God’s Principles of Judgment (2)

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Charles Hodge (c. 1797 to 1878)

“The apostle [Paul in writing The Book of Romans] is not teaching here the method of justification but is laying down general principles about justice, according to which, irrespective of the Gospel, all men are to be judged. He is expounding the law, not the Gospel. And as the law not only says that death is the wages of sin, but also that those who keep its precepts shall live by them, so the apostle says that God will punish the wicked and reward the righteous. This is perfectly consistent with what he teaches later on, that no one is righteous, that no one so obeys the law that he is entitled to the life which it promises, and that for such people the Gospel provides a plan of justification without deeds, and plan for saving those whom the law condemns. Paul is combating here the false hopes of the Jews, who, though trusting in the law were by the principles of the law exposed to condemnation. He does this to drive them from this false dependence on the law and to show them that God who, which he promises eternal life to the obedient, has revealed his intention to punish the disobedient. Therefore, all that this passage teaches is that, irrespective of the Gospel, for those who either have never heard of it or who, having heard, reject it, the principle of judgment will be law.”[i]

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Thanksgiving: Giving God His Due

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Patrick (5th century)

“And so I thank my God without ceasing who preserved me as his faithful one ‘on the day of’ my ‘trial’ so that today I can offer a sacrifice to him with confidence. [Today] I offer my soul as ‘a living victim’ to Christ my Lord who ‘preserved me in all my troubles’ so that I can say: ‘Who am I, O Lord’ and what is my vocation, that you have cooperated with me with such divine [power]?’ Thus today I constantly praise and glorify your name wherever I may be among the nations both in my successes and in my difficulties. So whatever happens to me – good or ill – I ought to accept with an even temper and always give thanks to God who has shown me that I can trust him without limit or doubt.”[i]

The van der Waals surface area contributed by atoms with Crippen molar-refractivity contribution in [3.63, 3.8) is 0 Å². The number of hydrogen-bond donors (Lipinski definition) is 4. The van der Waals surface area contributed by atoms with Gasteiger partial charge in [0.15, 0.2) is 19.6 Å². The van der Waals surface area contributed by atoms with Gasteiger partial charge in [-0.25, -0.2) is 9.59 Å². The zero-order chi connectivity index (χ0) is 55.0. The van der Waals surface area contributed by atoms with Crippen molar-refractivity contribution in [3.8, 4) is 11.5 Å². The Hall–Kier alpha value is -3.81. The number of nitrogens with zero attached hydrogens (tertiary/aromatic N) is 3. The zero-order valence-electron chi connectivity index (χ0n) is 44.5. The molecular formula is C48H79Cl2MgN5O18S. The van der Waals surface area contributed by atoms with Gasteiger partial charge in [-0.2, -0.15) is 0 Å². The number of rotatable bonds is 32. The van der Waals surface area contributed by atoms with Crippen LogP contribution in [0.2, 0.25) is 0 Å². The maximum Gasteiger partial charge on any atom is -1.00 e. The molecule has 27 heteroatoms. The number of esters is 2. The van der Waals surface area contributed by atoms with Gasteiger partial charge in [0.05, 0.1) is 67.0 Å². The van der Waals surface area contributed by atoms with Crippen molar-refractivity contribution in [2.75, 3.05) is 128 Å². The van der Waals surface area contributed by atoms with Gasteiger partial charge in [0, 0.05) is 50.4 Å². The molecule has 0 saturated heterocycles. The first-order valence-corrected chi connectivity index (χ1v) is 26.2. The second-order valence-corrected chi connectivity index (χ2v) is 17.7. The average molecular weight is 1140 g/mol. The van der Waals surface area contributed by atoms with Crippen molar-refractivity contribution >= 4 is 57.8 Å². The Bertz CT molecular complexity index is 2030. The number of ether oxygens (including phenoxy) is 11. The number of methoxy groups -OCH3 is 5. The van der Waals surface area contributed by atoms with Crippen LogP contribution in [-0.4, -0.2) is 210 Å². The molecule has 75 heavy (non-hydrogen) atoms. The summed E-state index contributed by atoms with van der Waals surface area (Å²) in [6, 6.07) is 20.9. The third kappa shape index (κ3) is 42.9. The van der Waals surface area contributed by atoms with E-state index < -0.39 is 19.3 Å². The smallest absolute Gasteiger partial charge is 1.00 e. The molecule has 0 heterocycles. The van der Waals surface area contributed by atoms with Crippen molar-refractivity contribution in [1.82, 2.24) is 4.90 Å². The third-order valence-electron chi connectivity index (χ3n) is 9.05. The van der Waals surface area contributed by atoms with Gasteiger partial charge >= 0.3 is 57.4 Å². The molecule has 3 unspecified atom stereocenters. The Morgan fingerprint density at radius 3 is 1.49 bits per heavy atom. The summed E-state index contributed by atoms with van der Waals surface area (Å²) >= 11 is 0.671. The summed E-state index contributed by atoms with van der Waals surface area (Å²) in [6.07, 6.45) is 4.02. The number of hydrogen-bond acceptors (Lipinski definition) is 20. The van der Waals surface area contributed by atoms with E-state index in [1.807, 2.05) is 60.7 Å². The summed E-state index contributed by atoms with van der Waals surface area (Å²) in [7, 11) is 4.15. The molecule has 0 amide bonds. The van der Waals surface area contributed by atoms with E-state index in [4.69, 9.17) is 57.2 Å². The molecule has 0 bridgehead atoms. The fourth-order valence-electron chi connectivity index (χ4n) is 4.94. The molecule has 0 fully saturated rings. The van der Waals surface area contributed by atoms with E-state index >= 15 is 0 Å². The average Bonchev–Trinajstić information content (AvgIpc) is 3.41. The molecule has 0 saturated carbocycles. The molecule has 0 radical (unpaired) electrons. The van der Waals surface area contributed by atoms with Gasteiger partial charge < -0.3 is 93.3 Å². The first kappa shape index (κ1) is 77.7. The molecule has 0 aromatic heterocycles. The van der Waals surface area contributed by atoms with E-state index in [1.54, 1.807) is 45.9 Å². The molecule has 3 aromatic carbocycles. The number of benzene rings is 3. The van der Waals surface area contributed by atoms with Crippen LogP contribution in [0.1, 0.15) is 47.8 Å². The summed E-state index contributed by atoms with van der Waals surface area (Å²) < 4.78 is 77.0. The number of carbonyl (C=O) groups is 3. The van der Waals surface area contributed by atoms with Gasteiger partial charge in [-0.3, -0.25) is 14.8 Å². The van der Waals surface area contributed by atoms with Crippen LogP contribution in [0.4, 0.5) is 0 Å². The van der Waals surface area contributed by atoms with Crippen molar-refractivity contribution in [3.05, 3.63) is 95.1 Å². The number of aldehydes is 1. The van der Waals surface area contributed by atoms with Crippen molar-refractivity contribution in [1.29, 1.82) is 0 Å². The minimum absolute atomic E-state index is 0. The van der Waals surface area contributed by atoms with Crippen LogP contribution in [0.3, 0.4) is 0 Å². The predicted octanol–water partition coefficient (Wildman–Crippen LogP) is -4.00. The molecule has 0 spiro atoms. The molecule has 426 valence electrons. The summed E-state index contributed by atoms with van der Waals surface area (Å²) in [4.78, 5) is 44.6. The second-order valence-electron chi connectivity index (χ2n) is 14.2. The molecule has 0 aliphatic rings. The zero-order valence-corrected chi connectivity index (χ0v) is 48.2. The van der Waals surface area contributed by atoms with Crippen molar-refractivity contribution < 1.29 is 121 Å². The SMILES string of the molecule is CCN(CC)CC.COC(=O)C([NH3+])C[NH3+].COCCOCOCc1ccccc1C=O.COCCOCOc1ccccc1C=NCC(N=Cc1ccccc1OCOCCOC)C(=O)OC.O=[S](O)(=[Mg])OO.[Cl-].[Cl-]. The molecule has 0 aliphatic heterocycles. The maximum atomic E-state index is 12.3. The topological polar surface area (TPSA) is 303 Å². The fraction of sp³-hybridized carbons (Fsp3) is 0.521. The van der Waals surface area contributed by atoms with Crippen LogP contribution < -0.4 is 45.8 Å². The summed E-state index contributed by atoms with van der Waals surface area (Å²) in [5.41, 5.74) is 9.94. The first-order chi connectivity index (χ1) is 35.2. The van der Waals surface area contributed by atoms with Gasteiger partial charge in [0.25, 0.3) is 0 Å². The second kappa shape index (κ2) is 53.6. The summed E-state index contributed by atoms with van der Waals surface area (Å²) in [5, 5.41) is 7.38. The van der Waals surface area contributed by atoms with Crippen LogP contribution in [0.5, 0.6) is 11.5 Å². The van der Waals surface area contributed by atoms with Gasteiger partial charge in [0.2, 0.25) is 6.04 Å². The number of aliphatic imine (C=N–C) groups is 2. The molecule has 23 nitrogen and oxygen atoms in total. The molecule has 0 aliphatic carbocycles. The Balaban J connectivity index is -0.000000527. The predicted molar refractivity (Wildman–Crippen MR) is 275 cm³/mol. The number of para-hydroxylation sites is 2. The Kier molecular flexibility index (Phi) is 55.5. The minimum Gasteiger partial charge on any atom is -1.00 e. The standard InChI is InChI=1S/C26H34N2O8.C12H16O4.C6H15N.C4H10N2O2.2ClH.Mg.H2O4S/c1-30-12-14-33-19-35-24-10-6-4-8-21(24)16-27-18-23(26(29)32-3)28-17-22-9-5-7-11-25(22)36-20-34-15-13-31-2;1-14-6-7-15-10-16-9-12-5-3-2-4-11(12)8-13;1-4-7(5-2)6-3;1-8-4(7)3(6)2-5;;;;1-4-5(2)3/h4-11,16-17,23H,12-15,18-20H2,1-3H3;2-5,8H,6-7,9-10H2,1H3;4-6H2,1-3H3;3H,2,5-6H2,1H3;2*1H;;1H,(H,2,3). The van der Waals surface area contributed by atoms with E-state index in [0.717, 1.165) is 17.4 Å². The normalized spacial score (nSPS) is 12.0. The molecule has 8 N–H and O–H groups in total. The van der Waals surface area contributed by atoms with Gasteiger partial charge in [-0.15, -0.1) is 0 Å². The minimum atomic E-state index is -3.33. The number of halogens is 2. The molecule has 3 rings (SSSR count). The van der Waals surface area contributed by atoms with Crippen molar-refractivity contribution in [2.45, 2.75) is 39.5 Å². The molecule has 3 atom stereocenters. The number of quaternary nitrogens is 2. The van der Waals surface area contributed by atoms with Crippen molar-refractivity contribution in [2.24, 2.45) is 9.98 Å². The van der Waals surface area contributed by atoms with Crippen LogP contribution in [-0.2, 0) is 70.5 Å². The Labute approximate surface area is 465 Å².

Each year on Saint Patrick’s Day, folks don green apparel, decorate with shamrocks, watch parades on television, and drink green beer – all of this purportedly to celebrate the life of a great saint. When that saint is mentioned, it is usually in the form of rehashed legends and myths with no basis in history. Patrick is a most misunderstood and misappopriated saint. That is a shame, because he was, in fact, a Christian greatly used of the Lord to bring religious renewal to Ireland – renewal that ultimately spread through much of Europe.

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God’s Principles of Judgment (1)

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Donald Grey Barnhouse
(c. 1895 to 1960)

“The only judgment or censure that is allowable in this world is that permitted to those who hold up the Word of God in order to mirror the sin of mankind. Such stand forth to tell men of their sinfulness not through any possession of righteousness of their own, but only through the fact that they have come to the cross to receive the righteousness of Christ imparted as gift and imputed to their account. All other censure or criticism is blind and arrogant folly that will one day itself be brought into judgment.